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|Smokye Joe's discovery -- 1723 Broutin map of Natchez|
(13th in a Series)
Antoine-Simone Le Page du Pratz moved to Natchez in 1720, settled on a small farm and kept an outstanding record of life in the remote French settlement. He described many aspects of the life of the Natchez Indians, including their appearance:
The men "cut their hair around, leaving a crown like the Capunchins, and leave only enough long hair to make a twisted tress no larger than the little finger, and which hangs over the left ear. This crown is in the same place and almost as large as that of a monk. In the middle of this crown they leave about two dozen long hairs for the attachment of feathers.
"Although the natives all wear this crown, yet the hair is not removed or pulled from this place, but it is cut or burned with burning coals. It is not the same with the hair of the armpits and the beard, which they take great care to pull out, so that they never come back, not being able to suffer any hair to appear on their bodies, although naturally they do not have more of it than we.
"They (the women) wear nothing on their heads; their hair is at full length, except that in front, which is shorter. The hair behind is fastened in a cue by means of a netting of mulberry threads, with tassels at the ends. They take great pains to pull out the hair and leave none on the body except the hair on the head."
In this week's series on the Natchez fort, historian Jack Elliott details what a difference a map can make in understanding a period of history and he reveals the amazing map discovery Smokye Joe Frank of Natchez made a few years ago. A map can provide a snapshot of time and place as well as a photograph and the 1723 Broutin map discovered by Smokye Joe essentially brought French Natchez to life.
WANTED: ACCURATE 1720'S MAP
ELLIOTT: On the morning of November 28, 1729, Natchez Indian warriors executed a surprise attack on the dispersed French settlement at Natchez. Within an hour or so they had killed almost all of the European men along with several women and children and Africans. In the aftermath of the killing they systematically burned the fort and buildings around it, the scattered homes of the habitants, and the large outposts on the St. Catherine and Terre Blanche concessions. In so doing the material traces of the settlement were wiped out leaving only a few shards of pottery and glass and other inconspicuous traces.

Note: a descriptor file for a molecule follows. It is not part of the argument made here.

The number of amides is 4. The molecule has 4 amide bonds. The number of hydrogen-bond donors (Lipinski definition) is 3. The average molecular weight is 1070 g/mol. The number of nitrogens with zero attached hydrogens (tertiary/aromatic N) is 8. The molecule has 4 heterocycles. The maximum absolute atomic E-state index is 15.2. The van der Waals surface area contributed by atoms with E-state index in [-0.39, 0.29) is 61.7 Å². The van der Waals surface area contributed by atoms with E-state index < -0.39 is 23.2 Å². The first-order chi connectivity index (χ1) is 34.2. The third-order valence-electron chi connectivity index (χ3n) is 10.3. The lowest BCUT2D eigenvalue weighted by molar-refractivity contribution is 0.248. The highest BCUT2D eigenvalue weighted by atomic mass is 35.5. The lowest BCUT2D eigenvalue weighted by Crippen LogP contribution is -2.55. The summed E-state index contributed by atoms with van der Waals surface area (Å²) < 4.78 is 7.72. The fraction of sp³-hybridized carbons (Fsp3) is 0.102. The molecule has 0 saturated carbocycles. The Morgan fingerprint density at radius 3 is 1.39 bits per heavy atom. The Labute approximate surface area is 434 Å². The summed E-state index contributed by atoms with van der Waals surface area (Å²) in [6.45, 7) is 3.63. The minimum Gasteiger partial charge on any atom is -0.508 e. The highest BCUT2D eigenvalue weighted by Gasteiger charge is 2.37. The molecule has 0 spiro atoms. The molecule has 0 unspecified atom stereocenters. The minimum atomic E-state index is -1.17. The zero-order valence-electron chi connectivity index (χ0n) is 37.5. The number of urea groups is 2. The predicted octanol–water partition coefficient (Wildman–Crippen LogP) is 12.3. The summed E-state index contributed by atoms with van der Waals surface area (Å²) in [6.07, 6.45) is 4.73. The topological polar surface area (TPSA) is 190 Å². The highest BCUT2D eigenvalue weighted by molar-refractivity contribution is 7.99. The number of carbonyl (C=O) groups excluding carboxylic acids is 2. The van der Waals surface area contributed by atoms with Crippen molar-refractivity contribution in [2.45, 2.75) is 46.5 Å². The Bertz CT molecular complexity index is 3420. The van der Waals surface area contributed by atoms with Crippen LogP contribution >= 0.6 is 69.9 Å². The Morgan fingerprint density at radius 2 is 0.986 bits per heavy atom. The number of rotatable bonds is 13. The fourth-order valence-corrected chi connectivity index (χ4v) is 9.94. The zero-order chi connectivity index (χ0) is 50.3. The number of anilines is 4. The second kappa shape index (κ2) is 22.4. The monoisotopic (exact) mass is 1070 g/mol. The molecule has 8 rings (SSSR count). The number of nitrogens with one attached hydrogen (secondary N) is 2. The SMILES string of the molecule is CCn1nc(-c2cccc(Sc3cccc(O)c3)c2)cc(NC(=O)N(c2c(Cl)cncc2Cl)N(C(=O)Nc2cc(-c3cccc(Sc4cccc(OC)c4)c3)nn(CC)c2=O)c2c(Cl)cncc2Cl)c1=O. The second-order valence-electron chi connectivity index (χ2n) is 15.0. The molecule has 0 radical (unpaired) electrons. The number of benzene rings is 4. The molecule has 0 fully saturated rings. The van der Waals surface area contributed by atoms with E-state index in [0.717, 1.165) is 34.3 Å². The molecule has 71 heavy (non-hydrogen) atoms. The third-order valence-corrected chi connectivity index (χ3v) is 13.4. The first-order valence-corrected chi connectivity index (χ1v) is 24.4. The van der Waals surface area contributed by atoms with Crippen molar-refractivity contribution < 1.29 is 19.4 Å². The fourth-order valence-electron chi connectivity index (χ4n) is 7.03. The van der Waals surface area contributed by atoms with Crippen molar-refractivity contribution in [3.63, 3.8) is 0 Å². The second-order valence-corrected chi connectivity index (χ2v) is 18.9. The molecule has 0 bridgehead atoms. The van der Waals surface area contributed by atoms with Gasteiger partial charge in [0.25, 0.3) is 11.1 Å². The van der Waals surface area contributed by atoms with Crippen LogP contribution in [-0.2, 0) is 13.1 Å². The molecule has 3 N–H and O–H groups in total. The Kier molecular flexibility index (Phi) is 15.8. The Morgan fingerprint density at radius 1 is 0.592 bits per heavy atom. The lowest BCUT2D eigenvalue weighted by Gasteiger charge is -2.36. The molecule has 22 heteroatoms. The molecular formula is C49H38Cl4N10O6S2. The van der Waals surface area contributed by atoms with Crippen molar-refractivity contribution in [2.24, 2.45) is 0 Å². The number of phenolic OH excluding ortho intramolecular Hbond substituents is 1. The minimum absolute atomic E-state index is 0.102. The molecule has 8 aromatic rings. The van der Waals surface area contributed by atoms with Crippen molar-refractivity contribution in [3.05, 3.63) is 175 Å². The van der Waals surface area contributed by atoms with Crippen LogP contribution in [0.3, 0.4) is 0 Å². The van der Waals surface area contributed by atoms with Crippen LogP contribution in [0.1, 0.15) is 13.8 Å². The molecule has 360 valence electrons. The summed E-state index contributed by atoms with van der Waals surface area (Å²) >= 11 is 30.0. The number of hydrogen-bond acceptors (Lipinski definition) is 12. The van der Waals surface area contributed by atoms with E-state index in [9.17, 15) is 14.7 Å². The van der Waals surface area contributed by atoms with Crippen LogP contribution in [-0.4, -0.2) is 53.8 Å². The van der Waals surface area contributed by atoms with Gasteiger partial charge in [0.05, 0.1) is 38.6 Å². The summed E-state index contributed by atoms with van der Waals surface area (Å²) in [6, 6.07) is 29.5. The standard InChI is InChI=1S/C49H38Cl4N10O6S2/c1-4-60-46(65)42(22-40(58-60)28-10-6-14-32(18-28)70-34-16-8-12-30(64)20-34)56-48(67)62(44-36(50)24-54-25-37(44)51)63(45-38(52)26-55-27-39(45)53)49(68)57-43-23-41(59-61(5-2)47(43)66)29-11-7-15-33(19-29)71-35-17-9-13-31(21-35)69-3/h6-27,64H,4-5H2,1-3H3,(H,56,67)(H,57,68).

The forgotten house sites of French Natchez were eventually swallowed up in the modern city of Natchez. The site of the fort, although remembered by some (it was marked by the DAR in 1918), eventually became obscured and confused as alternate locations were proposed. The real site became merely one among several competing sites.
Much of the ambiguity concerning the whereabouts of French and Indian sites was because for decades no one knew of a map that depicted Natchez in the 1720s with any degree of accuracy. A few maps were known but most showed only a small area or were grossly inaccurate in their depiction of the geography or both.
In 1962 and again in 1972 Louisiana archaeologist Robert S. "Stu" Neitzel excavated the Grand Village of the Natchez Indians under the auspices of the Mississippi Department of Archives and History (this was prior to the site's being developed as a park as it now is). Part of this work entailed researching maps to ascertain if the site was indeed the Grand Village and to determine the locations of other Indian and French sites. Stu noted that the only maps of the entire area were those by the French lieutenant and writer Dumont de Montigny (previously featured in this series), who had lived at Natchez. However, these maps (and there were several variations) were little more than primitive illustrations which depicted the Natchez geography with no attention to scale and accuracy. For example, Dumont depicted Fort Rosalie on a bluff near the Mississippi. But if you didn't know better you might think that the fort was located a great distance inland. Furthermore, while one version of the map showed the fort with bastions (as was really the case), yet most versions depicted it erroneously without bastions.